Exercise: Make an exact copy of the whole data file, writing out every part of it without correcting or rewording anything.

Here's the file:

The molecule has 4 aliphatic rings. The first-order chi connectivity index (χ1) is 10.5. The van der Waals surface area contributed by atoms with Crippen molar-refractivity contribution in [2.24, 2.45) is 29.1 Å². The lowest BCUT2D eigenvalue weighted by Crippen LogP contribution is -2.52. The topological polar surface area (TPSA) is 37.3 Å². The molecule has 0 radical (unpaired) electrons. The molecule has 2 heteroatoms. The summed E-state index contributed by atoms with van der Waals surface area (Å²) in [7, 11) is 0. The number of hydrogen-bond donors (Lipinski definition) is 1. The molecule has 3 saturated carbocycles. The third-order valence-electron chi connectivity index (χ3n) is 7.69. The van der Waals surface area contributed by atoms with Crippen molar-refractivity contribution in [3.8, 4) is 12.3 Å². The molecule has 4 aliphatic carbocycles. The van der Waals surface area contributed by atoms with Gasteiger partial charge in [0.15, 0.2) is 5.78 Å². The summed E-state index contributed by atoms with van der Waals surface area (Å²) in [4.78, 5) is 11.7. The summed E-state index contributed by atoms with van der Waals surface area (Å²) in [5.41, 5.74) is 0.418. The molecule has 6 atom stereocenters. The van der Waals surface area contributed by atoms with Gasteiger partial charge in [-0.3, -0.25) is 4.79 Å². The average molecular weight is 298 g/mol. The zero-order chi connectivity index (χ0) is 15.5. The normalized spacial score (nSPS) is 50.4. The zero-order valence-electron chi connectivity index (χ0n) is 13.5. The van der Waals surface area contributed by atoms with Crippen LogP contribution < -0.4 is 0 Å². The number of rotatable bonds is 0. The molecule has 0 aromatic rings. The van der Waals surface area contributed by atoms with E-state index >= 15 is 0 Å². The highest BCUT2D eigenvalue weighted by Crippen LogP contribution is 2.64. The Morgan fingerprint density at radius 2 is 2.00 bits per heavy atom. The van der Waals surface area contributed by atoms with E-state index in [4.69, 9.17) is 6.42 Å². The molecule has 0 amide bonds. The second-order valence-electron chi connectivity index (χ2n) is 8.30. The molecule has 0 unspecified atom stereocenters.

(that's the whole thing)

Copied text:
The molecule has 4 aliphatic rings. The first-order chi connectivity index (χ1) is 10.5. The van der Waals surface area contributed by atoms with Crippen molar-refractivity contribution in [2.24, 2.45) is 29.1 Å². The lowest BCUT2D eigenvalue weighted by Crippen LogP contribution is -2.52. The topological polar surface area (TPSA) is 37.3 Å². The molecule has 0 radical (unpaired) electrons. The molecule has 2 heteroatoms. The summed E-state index contributed by atoms with van der Waals surface area (Å²) in [7, 11) is 0. The number of hydrogen-bond donors (Lipinski definition) is 1. The molecule has 3 saturated carbocycles. The third-order valence-electron chi connectivity index (χ3n) is 7.69. The van der Waals surface area contributed by atoms with Crippen molar-refractivity contribution in [3.8, 4) is 12.3 Å². The molecule has 4 aliphatic carbocycles. The van der Waals surface area contributed by atoms with Gasteiger partial charge in [0.15, 0.2) is 5.78 Å². The summed E-state index contributed by atoms with van der Waals surface area (Å²) in [4.78, 5) is 11.7. The summed E-state index contributed by atoms with van der Waals surface area (Å²) in [5.41, 5.74) is 0.418. The molecule has 6 atom stereocenters. The van der Waals surface area contributed by atoms with Gasteiger partial charge in [-0.3, -0.25) is 4.79 Å². The average molecular weight is 298 g/mol. The zero-order chi connectivity index (χ0) is 15.5. The normalized spacial score (nSPS) is 50.4. The zero-order valence-electron chi connectivity index (χ0n) is 13.5. The van der Waals surface area contributed by atoms with Crippen LogP contribution < -0.4 is 0 Å². The number of rotatable bonds is 0. The molecule has 0 aromatic rings. The van der Waals surface area contributed by atoms with E-state index >= 15 is 0 Å². The highest BCUT2D eigenvalue weighted by Crippen LogP contribution is 2.64. The Morgan fingerprint density at radius 2 is 2.00 bits per heavy atom. The van der Waals surface area contributed by atoms with E-state index in [4.69, 9.17) is 6.42 Å². The molecule has 0 amide bonds. The second-order valence-electron chi connectivity index (χ2n) is 8.30. The molecule has 0 unspecified atom stereocenters.